STORY: In this Baghdad neigborhood, roads are being ripped up to make way for a new sewage and water system.
It’s part of what locals say is a much-needed makeover after years of conflict and government neglect.
Similar scenes have played out across the city, the result of a push by Prime Minister Mohamammed Shia al-Sudani’s new government to improve basic services for citizens.
On the list are improvements to roads, bridges and sidewalks, as well as removing some security checkpoints that held up traffic.
The government also aims to clean up the facades of buildings and revamp parks and promenades along the Tigris River - the main one being Abu Nawas park.
It is a very beautiful and wonderful reconstruction campaign, says park-goer Muhannad Saleh. The people of Baghdad have been waiting a long time for this.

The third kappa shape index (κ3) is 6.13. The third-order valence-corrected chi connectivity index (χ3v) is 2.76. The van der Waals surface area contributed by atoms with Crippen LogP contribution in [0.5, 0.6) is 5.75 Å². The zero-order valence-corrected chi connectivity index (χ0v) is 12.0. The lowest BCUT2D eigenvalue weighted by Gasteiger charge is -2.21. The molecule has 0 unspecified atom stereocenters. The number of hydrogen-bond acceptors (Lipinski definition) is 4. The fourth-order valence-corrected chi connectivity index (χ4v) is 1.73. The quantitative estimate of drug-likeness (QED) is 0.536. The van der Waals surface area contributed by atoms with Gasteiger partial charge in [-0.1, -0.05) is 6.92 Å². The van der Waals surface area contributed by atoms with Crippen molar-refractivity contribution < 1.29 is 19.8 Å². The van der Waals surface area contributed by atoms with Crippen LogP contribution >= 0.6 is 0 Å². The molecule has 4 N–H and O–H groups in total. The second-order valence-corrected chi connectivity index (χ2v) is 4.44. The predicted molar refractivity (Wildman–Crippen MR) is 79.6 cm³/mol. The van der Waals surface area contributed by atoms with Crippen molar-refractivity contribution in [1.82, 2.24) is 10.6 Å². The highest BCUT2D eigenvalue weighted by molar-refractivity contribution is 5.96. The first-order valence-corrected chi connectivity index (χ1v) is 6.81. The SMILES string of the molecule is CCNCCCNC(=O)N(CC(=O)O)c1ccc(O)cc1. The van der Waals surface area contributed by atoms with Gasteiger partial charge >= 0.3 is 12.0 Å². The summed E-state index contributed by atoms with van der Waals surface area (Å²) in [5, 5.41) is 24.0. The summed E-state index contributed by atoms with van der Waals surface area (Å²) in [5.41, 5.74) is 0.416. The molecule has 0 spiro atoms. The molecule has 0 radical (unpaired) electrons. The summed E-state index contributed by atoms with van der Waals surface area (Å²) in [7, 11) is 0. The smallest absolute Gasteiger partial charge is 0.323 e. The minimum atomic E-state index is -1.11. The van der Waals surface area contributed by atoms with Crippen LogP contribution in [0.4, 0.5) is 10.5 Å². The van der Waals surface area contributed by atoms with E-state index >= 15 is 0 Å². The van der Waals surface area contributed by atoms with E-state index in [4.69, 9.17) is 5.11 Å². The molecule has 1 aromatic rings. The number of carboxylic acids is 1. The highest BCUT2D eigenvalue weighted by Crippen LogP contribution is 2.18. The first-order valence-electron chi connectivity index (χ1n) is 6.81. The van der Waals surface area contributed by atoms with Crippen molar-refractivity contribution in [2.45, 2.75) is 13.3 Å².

But impediments still remain.
Though the park is bringing in throngs of visitors, the river itself is chock-full of sewage and trash.
Ammar Musa Kazem is Baghdad's mayor.
He says the current works are just the start and some $400 million (530 billion dinars) that had been allocated to the city through a 2022 emergency food law should pass soon.
In more than two-dozen interviews, Iraqis said they felt guarded optimism about the future due to the infrastructure improvements and recent stability.
Many said the changes were the most significant they’ve seen since the 2003 U.S. invasion... but still fell short in a state that made more than $115 billion from oil sales in 2022 and suffers from rampant corruption that cripples services.